Obama’s Jobs Council after two years
After two years in existence, Obama’s Jobs Council is no more, as the administration did not review the council, allowing it to shut down by default. This news inadvertently piggybacks on new Labor Department data out today revealing unemployment benefit claims surged by 38,000 with the day prior, news breaking that the economy is shrinking.
The top concern in the nation continues to be jobs and the economy, which the Council comprised of 26 business and labor leaders was created to address, but after meeting only a total of four times, all of which were in 2011, the disbanding of the Council is drawing fire.
In defense of dissolving the Jobs Council
When Obama formed the Council on Jobs and Competitiveness, unemployment was over 9.0 percent, and in two short years, the unemployment rate sits at 7.8 percent, and while all parties agree it is too high, supporters are pointing out this improvement as also coinciding with the dissolving of the Council.
White House Officials have said the Council was always intended to “fulfill its mission and then wind down” at the end of the two years, so one could assume that this news should be no surprise.
President Obama’s second term agenda includes steps to address the ongoing unemployment problem, and Obama says he has and will continue to consult with business leaders about the way forward.
Actions were taken
The White House “took action” on 33 of the 35 recommendations from the Council in the first year, and implemented 16 of them, according to the White House website. Positive action includes Obama’s continued pursuit of expedition for permits for infrastructure projects, alongside programs to boost workforce development and entrepreneurship.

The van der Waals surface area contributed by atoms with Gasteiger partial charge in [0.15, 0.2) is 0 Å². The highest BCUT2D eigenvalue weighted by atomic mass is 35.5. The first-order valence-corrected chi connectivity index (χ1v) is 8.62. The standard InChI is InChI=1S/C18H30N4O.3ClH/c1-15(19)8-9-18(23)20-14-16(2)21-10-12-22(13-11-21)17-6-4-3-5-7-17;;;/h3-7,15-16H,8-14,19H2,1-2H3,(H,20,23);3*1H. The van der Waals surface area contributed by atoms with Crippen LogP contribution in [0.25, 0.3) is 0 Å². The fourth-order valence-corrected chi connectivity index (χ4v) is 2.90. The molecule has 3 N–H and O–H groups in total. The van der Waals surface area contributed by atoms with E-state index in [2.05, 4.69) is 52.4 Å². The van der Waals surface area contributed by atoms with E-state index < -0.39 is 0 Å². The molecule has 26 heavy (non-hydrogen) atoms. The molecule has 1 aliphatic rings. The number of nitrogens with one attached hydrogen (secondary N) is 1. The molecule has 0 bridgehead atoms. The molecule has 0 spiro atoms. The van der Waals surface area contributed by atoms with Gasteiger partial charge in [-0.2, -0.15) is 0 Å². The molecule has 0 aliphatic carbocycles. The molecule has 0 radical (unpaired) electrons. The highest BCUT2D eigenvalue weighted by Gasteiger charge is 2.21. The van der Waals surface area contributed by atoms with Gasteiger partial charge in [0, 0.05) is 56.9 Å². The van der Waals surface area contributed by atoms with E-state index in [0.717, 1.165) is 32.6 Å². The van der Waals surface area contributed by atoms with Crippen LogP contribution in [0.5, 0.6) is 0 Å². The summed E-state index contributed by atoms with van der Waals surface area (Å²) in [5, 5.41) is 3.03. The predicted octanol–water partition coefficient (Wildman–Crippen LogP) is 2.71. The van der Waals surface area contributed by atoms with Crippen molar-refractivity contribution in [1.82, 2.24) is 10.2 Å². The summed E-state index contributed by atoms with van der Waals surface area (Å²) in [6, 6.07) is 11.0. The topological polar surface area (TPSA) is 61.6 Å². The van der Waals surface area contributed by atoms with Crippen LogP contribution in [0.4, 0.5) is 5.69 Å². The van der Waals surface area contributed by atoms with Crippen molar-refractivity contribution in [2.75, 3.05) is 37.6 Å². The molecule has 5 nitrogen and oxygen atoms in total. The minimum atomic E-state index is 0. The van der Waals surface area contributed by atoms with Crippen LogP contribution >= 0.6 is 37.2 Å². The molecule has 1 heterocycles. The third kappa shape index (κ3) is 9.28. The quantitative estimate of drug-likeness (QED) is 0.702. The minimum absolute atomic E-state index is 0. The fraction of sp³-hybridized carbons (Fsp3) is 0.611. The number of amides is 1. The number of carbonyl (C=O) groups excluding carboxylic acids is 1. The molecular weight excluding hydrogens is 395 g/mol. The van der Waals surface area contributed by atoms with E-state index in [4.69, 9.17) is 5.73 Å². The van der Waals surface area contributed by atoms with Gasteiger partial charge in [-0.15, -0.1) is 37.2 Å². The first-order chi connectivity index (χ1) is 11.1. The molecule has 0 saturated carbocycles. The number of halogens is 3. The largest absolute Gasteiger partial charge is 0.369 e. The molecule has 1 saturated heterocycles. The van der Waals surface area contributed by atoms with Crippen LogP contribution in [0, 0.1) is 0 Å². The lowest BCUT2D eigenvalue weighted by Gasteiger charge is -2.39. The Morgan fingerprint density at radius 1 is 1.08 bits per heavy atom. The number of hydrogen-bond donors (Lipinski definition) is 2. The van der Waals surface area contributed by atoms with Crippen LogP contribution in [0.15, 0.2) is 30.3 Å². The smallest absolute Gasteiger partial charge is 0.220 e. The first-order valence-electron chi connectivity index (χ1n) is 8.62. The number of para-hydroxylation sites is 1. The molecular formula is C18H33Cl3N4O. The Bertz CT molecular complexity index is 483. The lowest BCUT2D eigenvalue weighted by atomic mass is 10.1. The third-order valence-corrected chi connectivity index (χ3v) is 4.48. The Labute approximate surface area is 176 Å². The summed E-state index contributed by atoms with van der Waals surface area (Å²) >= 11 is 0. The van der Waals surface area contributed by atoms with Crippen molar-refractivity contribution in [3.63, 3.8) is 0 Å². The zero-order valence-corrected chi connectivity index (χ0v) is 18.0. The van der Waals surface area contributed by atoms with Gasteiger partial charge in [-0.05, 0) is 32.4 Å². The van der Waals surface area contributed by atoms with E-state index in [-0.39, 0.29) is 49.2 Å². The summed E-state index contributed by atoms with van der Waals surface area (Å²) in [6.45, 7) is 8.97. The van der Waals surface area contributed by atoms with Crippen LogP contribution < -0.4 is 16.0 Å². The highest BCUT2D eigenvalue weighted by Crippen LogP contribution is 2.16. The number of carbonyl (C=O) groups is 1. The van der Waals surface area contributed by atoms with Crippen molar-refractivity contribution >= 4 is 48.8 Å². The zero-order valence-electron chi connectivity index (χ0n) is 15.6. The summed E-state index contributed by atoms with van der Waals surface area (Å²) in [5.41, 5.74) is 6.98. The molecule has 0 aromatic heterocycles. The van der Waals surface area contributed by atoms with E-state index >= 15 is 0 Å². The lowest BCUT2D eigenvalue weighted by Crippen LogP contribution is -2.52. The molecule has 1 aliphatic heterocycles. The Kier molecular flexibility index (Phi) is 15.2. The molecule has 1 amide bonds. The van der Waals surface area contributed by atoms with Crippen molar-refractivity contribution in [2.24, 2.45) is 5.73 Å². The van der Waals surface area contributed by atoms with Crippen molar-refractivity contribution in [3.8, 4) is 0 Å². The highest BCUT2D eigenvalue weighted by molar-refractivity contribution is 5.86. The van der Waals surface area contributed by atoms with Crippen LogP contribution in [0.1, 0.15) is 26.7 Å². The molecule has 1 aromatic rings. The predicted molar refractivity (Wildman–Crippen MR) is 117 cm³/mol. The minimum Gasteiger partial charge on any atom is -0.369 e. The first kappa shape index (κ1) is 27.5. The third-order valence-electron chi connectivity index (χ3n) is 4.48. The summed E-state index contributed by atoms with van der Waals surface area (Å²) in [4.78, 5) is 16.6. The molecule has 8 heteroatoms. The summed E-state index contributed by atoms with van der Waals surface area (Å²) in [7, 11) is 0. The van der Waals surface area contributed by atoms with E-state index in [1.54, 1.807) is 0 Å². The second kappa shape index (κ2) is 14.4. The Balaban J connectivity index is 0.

While critics of the dissolved Council took to the airwaves and social networks today, supporters have widely been quiet. There has been no mention of the Jobs Council on the Twitter accounts of @WhiteHouse, @BarackObama, @DWStweets (Chair of the Democratic National Convention, Debbie Wasserman Schultz), @HouseDemocrats or on Democrats.org.
Most messages from these entities do, however, focus on the important issues of the week, primarily immigration reform, the anniversary of the Lilly Ledbetter Fair Pay Act, and Gabby Gifford’s encouraging speech yesterday.
In criticism of dissolving the Jobs Council
Many Republicans say the President never took the Jobs Council seriously, as proven by his lack of attendance, similar to his lack of attendance as a Senator. According to the Bureau of Labor Statistics, fully 22.7 million Americans are unemployed, underemployed, or have given up their job search, and since Obama took office, the average time of unemployment has doubled from 19.8 weeks to 38.1 weeks, leaving the President vulnerable to criticism.
In a statement made in January 2012, Obama state, “One of the things that’s been striking about this Jobs Council is how focused and how hard-working everybody has been around this table. This has not been a show council. This has been a work council.”
Not a “show council”
Obama continued, “And because of the extraordinary commitments that each and every one of you have made, we have generated I think as good a set of proposals as we have seen coming out of the private sector to help to guide and steer our economic agenda and our approach to jobs and growth over the next couple of years.”
This statement has drawn fire not only due to lack of attendance and action, but for direct defiance of the Jobs Council on agenda items like the Keystone Pipeline.
Representative John Boehner’s spokesperson said, “Whether ignoring the group or rejecting its recommendations, the president treated his Jobs Council as more of a nuisance than a vehicle to spur job creation.”
Reince Priebus tweeted, “News this AM that economy contracted last qtr comes as Obama’s “jobs council” ends. Great work team, you’re excused!”
Regardless of where anyone lands on the spectrum, unemployment remains problematic in America, and while there is not a consensus on the way forward, supporters and critics agree that President Obama must listen to the business community rather than Washington insiders.